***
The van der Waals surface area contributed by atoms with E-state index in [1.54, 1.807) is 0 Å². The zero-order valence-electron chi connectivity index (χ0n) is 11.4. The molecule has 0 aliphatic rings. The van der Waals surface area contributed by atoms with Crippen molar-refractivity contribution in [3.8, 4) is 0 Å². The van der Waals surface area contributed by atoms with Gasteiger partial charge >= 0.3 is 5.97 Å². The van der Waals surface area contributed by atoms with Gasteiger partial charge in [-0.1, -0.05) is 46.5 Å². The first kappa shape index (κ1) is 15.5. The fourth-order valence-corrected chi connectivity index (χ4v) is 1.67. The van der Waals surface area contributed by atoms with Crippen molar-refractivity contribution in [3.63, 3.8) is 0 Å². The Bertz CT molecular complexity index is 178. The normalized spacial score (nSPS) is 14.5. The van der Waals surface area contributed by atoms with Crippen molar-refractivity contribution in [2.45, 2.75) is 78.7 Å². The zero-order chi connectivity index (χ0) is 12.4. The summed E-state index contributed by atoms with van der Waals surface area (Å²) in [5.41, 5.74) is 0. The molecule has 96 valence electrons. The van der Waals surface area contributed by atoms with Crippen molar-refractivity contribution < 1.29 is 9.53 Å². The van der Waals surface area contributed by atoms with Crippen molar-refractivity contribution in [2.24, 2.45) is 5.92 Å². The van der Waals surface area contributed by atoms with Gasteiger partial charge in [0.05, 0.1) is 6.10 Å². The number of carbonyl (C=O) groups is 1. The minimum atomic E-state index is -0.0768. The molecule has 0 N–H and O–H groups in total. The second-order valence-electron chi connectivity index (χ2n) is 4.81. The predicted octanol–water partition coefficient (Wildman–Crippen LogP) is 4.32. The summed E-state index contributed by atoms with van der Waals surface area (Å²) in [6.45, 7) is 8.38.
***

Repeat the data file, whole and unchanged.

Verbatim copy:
The van der Waals surface area contributed by atoms with E-state index in [1.54, 1.807) is 0 Å². The zero-order valence-electron chi connectivity index (χ0n) is 11.4. The molecule has 0 aliphatic rings. The van der Waals surface area contributed by atoms with Crippen molar-refractivity contribution in [3.8, 4) is 0 Å². The van der Waals surface area contributed by atoms with Gasteiger partial charge >= 0.3 is 5.97 Å². The van der Waals surface area contributed by atoms with Gasteiger partial charge in [-0.1, -0.05) is 46.5 Å². The first kappa shape index (κ1) is 15.5. The fourth-order valence-corrected chi connectivity index (χ4v) is 1.67. The van der Waals surface area contributed by atoms with Crippen molar-refractivity contribution in [3.63, 3.8) is 0 Å². The Bertz CT molecular complexity index is 178. The normalized spacial score (nSPS) is 14.5. The van der Waals surface area contributed by atoms with Crippen molar-refractivity contribution in [2.45, 2.75) is 78.7 Å². The zero-order chi connectivity index (χ0) is 12.4. The summed E-state index contributed by atoms with van der Waals surface area (Å²) in [5.41, 5.74) is 0. The molecule has 96 valence electrons. The van der Waals surface area contributed by atoms with Crippen molar-refractivity contribution < 1.29 is 9.53 Å². The van der Waals surface area contributed by atoms with Crippen molar-refractivity contribution in [2.24, 2.45) is 5.92 Å². The van der Waals surface area contributed by atoms with Gasteiger partial charge in [0.05, 0.1) is 6.10 Å². The number of carbonyl (C=O) groups is 1. The minimum atomic E-state index is -0.0768. The molecule has 0 N–H and O–H groups in total. The second-order valence-electron chi connectivity index (χ2n) is 4.81. The predicted octanol–water partition coefficient (Wildman–Crippen LogP) is 4.32. The summed E-state index contributed by atoms with van der Waals surface area (Å²) in [6.45, 7) is 8.38.